Did you know that just sitting and breathing consciously can significantly change your brain? Is true!
Meditation feeds the brain
We have all heard that meditation leads to greater mental clarity, lower levels of stress, and reduced anxiety. But how does meditation benefit the brain? Studies have shown that the practice of mindfulness causes positive physiological changes that make the connection between meditation and the brain even deeper.
In recent decades, meditation has become more conventional. People spend time working with their mind, following their breath, and learning to appreciate the power of the present moment. Meditation groups are appearing everywhere: in schools, communities, senior centers, and beyond. It has become so commonplace that even the business community has joined the movement, as described in a recent Business Insider article entitled “Silicon Valley is obsessed with meditation, and there is new evidence that it changes the brain for the better “.
Research in the field of psychology has confirmed what every meditator knows: meditation is good for body and soul. Science is now able to reinforce the claims by showing how meditation physically affects the extraordinarily complex organ between our ears. Recent scientific evidence confirms that meditation nourishes the parts of the brain that contribute to well-being. In addition, it seems that a common practice deprives the brain of the parts of the brain related to stress and anxiety.
Let’s take a brief look at some of the sciences.
Effects of meditation on the brain
In an interview with the Washington Post, Harvard neuroscientist Sara Lazar offers an introduction to how meditation affects the brain. It explains how four brain regions of meditators associated with healthy brain function become more substantial, while one of the areas associated with unwanted behavior actually shrinks. Let’s take a look at these areas.
This is the area of the brain that helps us learn. The tools we use for cognitive ability and memory are found here, as well as the emotional regulators associated with self-awareness and empathy. Research confirms that as the cortical thickness of the hippocampus increases in volume through meditation, the density of gray matter increases and all these important functions are nourished.
The posterior cingulate is connected with wandering thoughts and self-relevance, that is, the degree of subjectivity and self-reference when processing information. It seems that the bigger and stronger the posterior cingulate, the less the mind wanders and the more realistic the sense of self can be.
Two of the vital effects that meditation has on the mind are the ability to stay in tune with the present moment without judgment, repentance, or anticipation; and the ability to observe sensations and emotions that arise in the mental stream without necessarily identifying with them. Meditation seems to increase the density of the posterior cingulate.
This is a very busy and important part of the brain where many of the neurotransmitters that help regulate brain activity are produced. Located in the middle of the brainstem, its name, pons, comes from the Latin meaning “bridge”. The bridge is involved in a number of essential functions, such as sleep, facial expressions, sensory input processing, and basic physical functioning. Meditation strengthens the bridge.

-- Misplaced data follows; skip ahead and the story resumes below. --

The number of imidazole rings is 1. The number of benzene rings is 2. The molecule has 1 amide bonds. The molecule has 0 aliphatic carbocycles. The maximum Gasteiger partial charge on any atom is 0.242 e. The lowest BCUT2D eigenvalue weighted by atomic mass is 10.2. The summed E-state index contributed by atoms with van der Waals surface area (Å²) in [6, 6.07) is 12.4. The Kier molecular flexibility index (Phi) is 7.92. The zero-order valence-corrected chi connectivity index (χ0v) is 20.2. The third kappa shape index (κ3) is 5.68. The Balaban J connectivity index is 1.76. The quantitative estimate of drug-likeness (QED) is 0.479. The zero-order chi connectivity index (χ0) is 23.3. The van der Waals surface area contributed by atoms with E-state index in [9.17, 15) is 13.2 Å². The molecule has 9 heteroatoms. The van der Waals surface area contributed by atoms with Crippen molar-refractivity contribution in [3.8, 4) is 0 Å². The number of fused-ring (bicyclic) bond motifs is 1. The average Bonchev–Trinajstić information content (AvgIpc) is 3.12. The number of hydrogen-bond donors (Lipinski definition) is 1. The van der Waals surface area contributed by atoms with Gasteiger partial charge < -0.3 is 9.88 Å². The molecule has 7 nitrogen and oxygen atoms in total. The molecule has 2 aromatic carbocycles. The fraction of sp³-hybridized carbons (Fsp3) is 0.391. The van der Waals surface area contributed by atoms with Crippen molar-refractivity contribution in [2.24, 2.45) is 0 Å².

The parietal temporal junction (TPJ)
We like to think that we are good people: empathetic, humane and fair. Empathy and compassion are associated with the temporoparietal junction of the brain, or TPJ, as is our sense of perspective. We could say that the posterior cingulate focuses on “I”, while the TPJ illuminates everything else. TPJ becomes more active when we put ourselves in someone else’s shoes, for example. A stronger TPJ, combined with other benefits of meditation, such as less stress and awareness of the present moment, can help us be the good people we aspire to be.
There is another area of the brain that is modified through meditation: the amygdala. But it doesn’t get bigger; is reduced. The amygdala, that annoying corner of the brain that produces feelings of anxiety, fear, and general stress, is physically smaller in the brain of expert meditators. For the rest of us, even an intense eight-week course on consciousness-based stress reduction leads to a measurable decrease in amygdala size. The smaller it is, the less apt it is to dictate our emotional responses, especially those of the “fight or flight” genre. No wonder we feel so good when a daily meditation regimen is incorporated into our lives.
If you are interested in learning more about the effects of meditation on the brain, check out our supplementary article What Happens to Your Mind, Brain, and Body During Meditation. Too, Altered Traits: What Science Reveals About How Meditation Changes Your Mind, Brain, and Body by Daniel Goleman and Richard Davidson will provide you with knowledge and many things to think about.
But meditation will not change your brain better unless you sit down and practice! What are you waiting for, Einstein?
As you read this article, it is clear that you are interested in the practice of meditation and its results: experiencing genuine joy and well-being. You have come to the right place. Mindworks is a non-profit organization with a mission to share the most authentic and proven meditation guide with you and our global community.
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